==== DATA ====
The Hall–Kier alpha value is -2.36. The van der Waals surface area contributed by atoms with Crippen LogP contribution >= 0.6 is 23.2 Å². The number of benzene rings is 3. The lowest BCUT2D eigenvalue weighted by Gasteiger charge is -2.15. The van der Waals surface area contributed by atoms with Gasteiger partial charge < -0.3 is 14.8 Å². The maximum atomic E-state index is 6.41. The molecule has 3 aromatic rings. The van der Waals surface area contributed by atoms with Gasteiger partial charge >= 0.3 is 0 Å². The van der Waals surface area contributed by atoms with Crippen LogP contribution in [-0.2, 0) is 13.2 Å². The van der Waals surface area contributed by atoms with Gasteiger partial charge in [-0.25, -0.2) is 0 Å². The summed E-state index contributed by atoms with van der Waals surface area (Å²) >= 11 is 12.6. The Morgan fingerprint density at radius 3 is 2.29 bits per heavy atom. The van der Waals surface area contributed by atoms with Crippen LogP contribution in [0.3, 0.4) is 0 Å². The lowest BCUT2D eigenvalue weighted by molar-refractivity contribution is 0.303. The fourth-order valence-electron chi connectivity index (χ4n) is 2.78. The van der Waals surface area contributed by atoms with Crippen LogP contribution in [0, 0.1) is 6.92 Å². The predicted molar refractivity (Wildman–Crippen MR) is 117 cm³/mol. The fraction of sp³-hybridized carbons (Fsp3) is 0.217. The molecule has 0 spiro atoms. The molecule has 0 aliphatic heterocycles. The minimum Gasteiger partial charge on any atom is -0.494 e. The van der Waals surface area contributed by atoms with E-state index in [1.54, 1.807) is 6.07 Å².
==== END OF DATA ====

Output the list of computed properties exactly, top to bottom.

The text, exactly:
The Hall–Kier alpha value is -2.36. The van der Waals surface area contributed by atoms with Crippen LogP contribution >= 0.6 is 23.2 Å². The number of benzene rings is 3. The lowest BCUT2D eigenvalue weighted by Gasteiger charge is -2.15. The van der Waals surface area contributed by atoms with Gasteiger partial charge < -0.3 is 14.8 Å². The maximum atomic E-state index is 6.41. The molecule has 3 aromatic rings. The van der Waals surface area contributed by atoms with Gasteiger partial charge >= 0.3 is 0 Å². The van der Waals surface area contributed by atoms with Crippen LogP contribution in [-0.2, 0) is 13.2 Å². The van der Waals surface area contributed by atoms with Gasteiger partial charge in [-0.25, -0.2) is 0 Å². The summed E-state index contributed by atoms with van der Waals surface area (Å²) >= 11 is 12.6. The Morgan fingerprint density at radius 3 is 2.29 bits per heavy atom. The van der Waals surface area contributed by atoms with Crippen LogP contribution in [0.3, 0.4) is 0 Å². The lowest BCUT2D eigenvalue weighted by molar-refractivity contribution is 0.303. The fourth-order valence-electron chi connectivity index (χ4n) is 2.78. The van der Waals surface area contributed by atoms with Crippen LogP contribution in [0, 0.1) is 6.92 Å². The predicted molar refractivity (Wildman–Crippen MR) is 117 cm³/mol. The fraction of sp³-hybridized carbons (Fsp3) is 0.217. The molecule has 0 spiro atoms. The molecule has 0 aliphatic heterocycles. The minimum Gasteiger partial charge on any atom is -0.494 e. The van der Waals surface area contributed by atoms with E-state index in [1.54, 1.807) is 6.07 Å².